By agreeing to pass the safeguard mechanism reforms, Labor’s signature climate policy, the Greens have helped greenwash the continued expansion of fossil fuels.
How do you design a climate policy that the largest polluters will back? The Albanese government could write a book on the subject.
At the height of the Black Summer bushfires of 2019-20, ash from Australia’s scorched forests coated glaciers in New Zealand, and smoke drifted across the Pacific Ocean to Chile. It was a moment in which Australia’s climate crimes cast a pall over the world.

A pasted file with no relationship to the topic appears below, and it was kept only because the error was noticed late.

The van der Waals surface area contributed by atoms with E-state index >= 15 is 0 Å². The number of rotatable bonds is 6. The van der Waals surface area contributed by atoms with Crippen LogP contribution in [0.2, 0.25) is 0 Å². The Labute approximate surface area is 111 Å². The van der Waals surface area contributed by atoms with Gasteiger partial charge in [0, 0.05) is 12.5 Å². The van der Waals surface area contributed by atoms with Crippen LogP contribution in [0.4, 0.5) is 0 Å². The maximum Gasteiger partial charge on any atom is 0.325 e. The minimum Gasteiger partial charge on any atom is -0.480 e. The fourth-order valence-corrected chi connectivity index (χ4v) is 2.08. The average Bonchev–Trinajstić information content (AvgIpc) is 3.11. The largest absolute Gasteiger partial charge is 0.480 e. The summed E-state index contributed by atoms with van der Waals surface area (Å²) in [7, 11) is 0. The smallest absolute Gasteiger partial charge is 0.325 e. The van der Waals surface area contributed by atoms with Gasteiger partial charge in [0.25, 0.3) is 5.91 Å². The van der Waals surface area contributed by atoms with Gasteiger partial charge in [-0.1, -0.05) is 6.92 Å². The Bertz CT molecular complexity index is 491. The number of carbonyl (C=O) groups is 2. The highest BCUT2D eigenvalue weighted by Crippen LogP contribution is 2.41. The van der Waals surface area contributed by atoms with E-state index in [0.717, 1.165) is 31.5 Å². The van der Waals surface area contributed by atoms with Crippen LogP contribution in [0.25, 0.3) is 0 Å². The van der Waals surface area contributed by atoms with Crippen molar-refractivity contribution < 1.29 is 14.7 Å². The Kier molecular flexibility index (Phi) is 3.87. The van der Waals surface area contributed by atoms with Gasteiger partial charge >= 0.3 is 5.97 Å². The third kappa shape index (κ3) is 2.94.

“Green banking” is one of the ethical consumption fads of the day. No-one should be under the illusion, however, that it’s any more able to combat climate change and environmental destruction than any of the other failed consumer-oriented approaches of recent decades.
Indian corporate giant Adani Enterprises recently announced plans to use coal from its Carmichael mine in Queensland to fuel a giant new plastic production plant in Gujarat. The announcement shocked many—after all, Adani and its Australian backers long argued that the coal from the mine was needed to produce cheap electricity that could help lift millions of people in India and surrounding nations out of poverty.